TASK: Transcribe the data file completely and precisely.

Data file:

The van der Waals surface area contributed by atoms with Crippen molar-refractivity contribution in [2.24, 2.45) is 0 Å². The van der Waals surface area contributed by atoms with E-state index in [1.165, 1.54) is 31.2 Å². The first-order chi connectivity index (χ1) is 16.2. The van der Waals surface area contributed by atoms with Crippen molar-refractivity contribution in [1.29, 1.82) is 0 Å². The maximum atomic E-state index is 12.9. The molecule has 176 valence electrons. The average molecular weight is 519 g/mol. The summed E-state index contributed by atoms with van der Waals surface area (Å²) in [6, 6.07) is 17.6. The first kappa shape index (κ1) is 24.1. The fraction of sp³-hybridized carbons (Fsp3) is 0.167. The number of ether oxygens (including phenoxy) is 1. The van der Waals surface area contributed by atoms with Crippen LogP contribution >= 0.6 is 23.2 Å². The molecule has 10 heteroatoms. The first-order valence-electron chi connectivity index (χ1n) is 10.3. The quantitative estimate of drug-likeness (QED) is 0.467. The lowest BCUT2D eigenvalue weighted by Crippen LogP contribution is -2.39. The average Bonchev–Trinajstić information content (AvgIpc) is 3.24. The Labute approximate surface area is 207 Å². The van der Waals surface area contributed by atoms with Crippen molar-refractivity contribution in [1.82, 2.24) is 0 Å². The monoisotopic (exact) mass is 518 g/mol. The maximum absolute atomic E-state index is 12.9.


The van der Waals surface area contributed by atoms with Crippen molar-refractivity contribution in [2.24, 2.45) is 0 Å². The van der Waals surface area contributed by atoms with E-state index in [1.165, 1.54) is 31.2 Å². The first-order chi connectivity index (χ1) is 16.2. The van der Waals surface area contributed by atoms with Crippen molar-refractivity contribution in [1.29, 1.82) is 0 Å². The maximum atomic E-state index is 12.9. The molecule has 176 valence electrons. The average molecular weight is 519 g/mol. The summed E-state index contributed by atoms with van der Waals surface area (Å²) in [6, 6.07) is 17.6. The first kappa shape index (κ1) is 24.1. The fraction of sp³-hybridized carbons (Fsp3) is 0.167. The number of ether oxygens (including phenoxy) is 1. The van der Waals surface area contributed by atoms with Crippen LogP contribution >= 0.6 is 23.2 Å². The molecule has 10 heteroatoms. The first-order valence-electron chi connectivity index (χ1n) is 10.3. The quantitative estimate of drug-likeness (QED) is 0.467. The lowest BCUT2D eigenvalue weighted by Crippen LogP contribution is -2.39. The average Bonchev–Trinajstić information content (AvgIpc) is 3.24. The Labute approximate surface area is 207 Å². The van der Waals surface area contributed by atoms with Crippen molar-refractivity contribution in [1.82, 2.24) is 0 Å². The monoisotopic (exact) mass is 518 g/mol. The maximum absolute atomic E-state index is 12.9.